One of the critical elements involved in selling is having a way to get the product to the customer. This means having an appropriate location. Unfortunately, the retail climate has changed dramatically in many communities and retailers have faced a rough road in terms of finding appropriate locations. The availability of land for carwash development is being affected by price, strategy and competition.
According to a report published by a leading real estate development company, the sale price for a 1-acre pad site suitable for a bank, drug store or restaurant in a suburban area in Oklahoma City is about $12 per SF. However, in a high growth area like Phoenix, AZ, the site will cost $31 per SF.
Fundamentals of location
Mixed-use and lifestyle centers are becoming increasingly popular with the investor class. Mixed use combines retail tenants and dining and, in some cases, residential and office components. This concept is particularly attractive to families with children. However, carwash investors may find it difficult to convince property developers to place a see-through wash-bay (and its inter-workings) near their tenant’s brand new “formula” businesses like Macaroni Grill or a Barnes & Noble.
Traditionally, small retailers would locate a new carwash in a small to medium-sized community center that offered good accessibility, 5-10-minute travel time, recognized brands and a population of at least 30,000. However, many of these locations have come under pressure from hypermarkets and consumer spending is being lost due to the increase of convenience center dominance from the likes of Wal-Mart.
In many areas, strip centers, traditional grocery anchored shopping centers and enclosed malls no longer have the critical mass or sufficient variety to generate the door swings necessary to maintain or grow market share. Consequently, this has had an adverse affect on the attraction rate for some carwash facilities.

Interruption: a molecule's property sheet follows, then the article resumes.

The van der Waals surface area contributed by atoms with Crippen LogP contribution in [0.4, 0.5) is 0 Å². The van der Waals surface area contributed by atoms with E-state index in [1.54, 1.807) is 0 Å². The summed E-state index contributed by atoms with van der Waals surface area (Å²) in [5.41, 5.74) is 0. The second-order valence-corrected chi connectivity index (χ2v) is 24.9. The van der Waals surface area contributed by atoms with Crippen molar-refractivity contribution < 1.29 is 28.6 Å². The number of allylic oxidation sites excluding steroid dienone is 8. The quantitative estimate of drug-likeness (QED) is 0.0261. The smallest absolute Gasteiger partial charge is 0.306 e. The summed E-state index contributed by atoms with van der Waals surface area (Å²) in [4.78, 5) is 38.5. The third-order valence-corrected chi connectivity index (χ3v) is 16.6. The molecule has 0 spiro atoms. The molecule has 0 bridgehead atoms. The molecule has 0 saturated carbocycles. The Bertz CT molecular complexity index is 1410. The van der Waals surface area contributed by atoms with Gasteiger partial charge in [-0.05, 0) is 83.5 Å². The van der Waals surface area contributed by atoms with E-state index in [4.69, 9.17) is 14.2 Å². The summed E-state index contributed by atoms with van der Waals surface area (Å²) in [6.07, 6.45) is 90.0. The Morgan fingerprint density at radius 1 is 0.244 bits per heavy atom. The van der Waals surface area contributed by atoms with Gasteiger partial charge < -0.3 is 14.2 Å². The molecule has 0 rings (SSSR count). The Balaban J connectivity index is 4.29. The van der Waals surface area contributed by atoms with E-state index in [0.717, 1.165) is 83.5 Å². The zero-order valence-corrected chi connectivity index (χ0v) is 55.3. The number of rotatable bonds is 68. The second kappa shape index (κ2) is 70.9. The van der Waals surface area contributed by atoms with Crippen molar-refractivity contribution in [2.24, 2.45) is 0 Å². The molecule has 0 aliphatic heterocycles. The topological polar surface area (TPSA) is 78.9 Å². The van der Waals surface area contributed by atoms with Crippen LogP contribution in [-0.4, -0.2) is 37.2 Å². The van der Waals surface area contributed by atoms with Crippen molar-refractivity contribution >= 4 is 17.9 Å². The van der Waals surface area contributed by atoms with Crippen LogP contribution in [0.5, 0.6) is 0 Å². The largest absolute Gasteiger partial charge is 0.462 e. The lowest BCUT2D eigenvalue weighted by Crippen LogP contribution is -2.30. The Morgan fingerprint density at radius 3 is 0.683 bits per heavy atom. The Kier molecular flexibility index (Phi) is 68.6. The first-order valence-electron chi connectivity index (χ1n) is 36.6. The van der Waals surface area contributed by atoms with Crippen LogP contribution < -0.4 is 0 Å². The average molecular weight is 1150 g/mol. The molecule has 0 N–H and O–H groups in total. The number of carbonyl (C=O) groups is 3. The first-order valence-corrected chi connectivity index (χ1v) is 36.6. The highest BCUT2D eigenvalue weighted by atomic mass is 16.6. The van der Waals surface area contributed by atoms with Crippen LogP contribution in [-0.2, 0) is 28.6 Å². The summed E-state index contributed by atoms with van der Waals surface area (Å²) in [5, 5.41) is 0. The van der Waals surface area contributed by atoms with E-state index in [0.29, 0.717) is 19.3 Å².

Since the success of a new carwash site will depend on how many customers you can attract, investors need to focus on the fundamentals of location.
Do your research
What is the quality of the marketplace where you want to compete? What does the competition look like? Are there measurable gaps in the supply-side or does the area already appear over-populated with carwash outlets?
If it is expensive to build, are there opportunities to share a site with a complementary business? Are there opportunities to expand or redevelop an existing carwash business? Finding meaningful answers to these questions requires a fair amount of research and soul searching.
For example, one rule is that an area can support one wand-bay for every 1,500 persons living in the area. If the population is 30,000, we would expect that the market would support 20 wand-bays or an average of 4 carwash facilities. However, if we apply the national average density of 9,200 persons per facility, our prediction would be 15 wand-bays or 3 facilities.
In the final analysis, no one will win in an overpopulated carwash environment. In order to avoid the consequences of a poor location, investors need to search for the combination of circumstances that provides an advantage meaning a good possibility of success.
Bob is an analyst and lead consultant for RJR Enterprises, a consulting firm based in Clearwater, Florida, www.carwashplan.com
and is a member of PC&D’s Honorary Advisory Board.